The bluest eye thesis. The Bluest Eye Analysis English Literature Essay 2022-10-30

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The Bluest Eye, written by Toni Morrison in 1970, is a novel that explores themes of race, beauty, and self-esteem through the story of a young black girl named Pecola Breedlove. The novel's central thesis is that society's narrow and oppressive standards of beauty and worth are damaging and destructive, particularly for black women and girls.

Throughout the novel, Morrison depicts the ways in which Pecola and other black characters are subjected to degrading and dehumanizing treatment because of their race and their perceived lack of beauty. Pecola is especially vulnerable to these forces because she is a young girl growing up in a society that values white skin and European features as the epitome of beauty. Pecola longs for blue eyes, believing that if she had them, she would be considered beautiful and worthy of love and respect.

Despite the cruelty and hatred that she faces from others, Pecola remains a complex and sympathetic character. Morrison shows how Pecola's experiences of racism and marginalization have shaped her sense of self and her beliefs about her own worth. Pecola is a victim of both internalized racism and external oppression, and her struggle to find her place in the world is a poignant and heartbreaking one.

The Bluest Eye is ultimately a novel about the damaging effects of society's narrow standards of beauty and worth. Morrison suggests that these standards are not only harmful to individuals but also to society as a whole. By valuing certain types of beauty over others and perpetuating harmful stereotypes, society reinforces a system of oppression that divides and alienates people based on their appearance.

In conclusion, The Bluest Eye is a powerful and poignant novel that challenges readers to consider the ways in which society's standards of beauty and worth can be harmful and destructive. Through the story of Pecola Breedlove, Morrison highlights the ways in which racism and marginalization can shape an individual's sense of self and the devastating consequences that can result.

Analysis of Toni Morrison’s The Bluest Eye

the bluest eye thesis

She can only receive this wish, in effect, by blinding herself. Society has ways of alienating people for multiple reasons such as their race, gender, class, or beliefs. With Dick and Jane those answers are easy, simple, and exclusive. He was raised by his Great Aunt Jimmy, who died when Cholly was still a boy. The first chapter, feeling home: the kitchen as a self- empowering space in The Bluest Eye, explores the kitchen as a mimic of homeland for black Americans.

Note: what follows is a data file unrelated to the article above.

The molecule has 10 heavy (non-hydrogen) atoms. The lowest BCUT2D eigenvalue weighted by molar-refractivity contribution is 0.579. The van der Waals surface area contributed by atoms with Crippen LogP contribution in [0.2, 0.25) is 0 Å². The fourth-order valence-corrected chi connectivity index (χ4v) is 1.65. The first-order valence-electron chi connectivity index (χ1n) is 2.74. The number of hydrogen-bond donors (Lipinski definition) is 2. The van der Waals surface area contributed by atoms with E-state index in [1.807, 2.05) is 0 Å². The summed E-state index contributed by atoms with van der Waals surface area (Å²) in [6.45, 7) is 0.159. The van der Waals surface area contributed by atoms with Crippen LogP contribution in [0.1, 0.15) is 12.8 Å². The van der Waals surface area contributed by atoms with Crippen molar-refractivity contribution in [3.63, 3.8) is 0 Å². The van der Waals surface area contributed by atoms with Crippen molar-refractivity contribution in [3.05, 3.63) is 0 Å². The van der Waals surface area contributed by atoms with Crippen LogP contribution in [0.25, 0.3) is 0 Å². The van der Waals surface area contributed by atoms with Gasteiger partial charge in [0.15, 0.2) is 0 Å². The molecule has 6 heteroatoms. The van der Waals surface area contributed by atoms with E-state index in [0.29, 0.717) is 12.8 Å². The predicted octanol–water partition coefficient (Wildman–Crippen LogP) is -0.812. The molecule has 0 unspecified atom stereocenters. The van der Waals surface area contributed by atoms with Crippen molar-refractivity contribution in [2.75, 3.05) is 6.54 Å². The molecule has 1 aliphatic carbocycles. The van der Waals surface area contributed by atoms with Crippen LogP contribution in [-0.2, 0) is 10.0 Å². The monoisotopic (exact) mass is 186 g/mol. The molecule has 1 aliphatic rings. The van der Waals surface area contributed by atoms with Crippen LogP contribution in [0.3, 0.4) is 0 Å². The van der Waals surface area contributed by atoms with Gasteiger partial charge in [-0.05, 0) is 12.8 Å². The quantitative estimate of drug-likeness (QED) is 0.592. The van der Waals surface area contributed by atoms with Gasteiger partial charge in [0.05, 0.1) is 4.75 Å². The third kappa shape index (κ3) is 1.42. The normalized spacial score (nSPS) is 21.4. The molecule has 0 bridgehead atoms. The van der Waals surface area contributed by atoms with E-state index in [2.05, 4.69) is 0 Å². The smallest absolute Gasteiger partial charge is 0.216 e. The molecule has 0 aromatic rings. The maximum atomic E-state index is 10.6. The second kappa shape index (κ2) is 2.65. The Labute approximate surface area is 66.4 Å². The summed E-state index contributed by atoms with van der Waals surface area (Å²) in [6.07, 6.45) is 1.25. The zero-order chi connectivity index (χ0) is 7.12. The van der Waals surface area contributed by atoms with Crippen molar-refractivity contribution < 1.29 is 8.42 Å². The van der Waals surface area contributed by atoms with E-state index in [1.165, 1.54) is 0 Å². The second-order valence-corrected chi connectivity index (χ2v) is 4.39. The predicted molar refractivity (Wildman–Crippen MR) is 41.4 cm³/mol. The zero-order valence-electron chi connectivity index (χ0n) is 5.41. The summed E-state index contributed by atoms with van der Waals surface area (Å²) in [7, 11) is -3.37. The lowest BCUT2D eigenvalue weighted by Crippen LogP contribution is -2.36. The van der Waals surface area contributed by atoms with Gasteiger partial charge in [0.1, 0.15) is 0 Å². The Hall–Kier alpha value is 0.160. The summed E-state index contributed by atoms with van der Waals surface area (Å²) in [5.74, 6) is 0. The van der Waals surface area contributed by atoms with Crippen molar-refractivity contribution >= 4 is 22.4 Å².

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The bluest eye thesis

the bluest eye thesis

They both got married and moved north to Loraine, Ohio. Claudia speaks of a childhood illness that she believes is a source of irritation to her mother. Pecola may be a misspelling of Peola, the character from the film named Peola, played by actress Freddi Washington. When Maureen Peal insults Pecola, Claudia immediately responds. Why might Morrison have chosen to present the events in a non-chronological way? Claudia and Frieda adore Mr. Rather at the end, she eventually lost sanity at a point where she thought she realized her dream and wished for blue eyes Collins 102. Furthermore, the media and society define physical beauty and in turn effect the self-esteem of characters in the novel.

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Beauty in The Bluest Eye by Toni Morrison

the bluest eye thesis

The couple has children that Marie refuses to speak about. The milk nurtures Pecola in a false manner because it allows her to believe in false ideals. Work Cited Morrison, Toni. Morrison speaks from a place of understanding black culture because she is unapologetic in how she writes. Blue pays attention to Cholly and is a storyteller who captivates young Cholly with tales of what it felt like to be emancipated. To what extent is Cholly to blame for his violence against his family? Then, Angelou challenges those stereotypes by celebrating her own black features.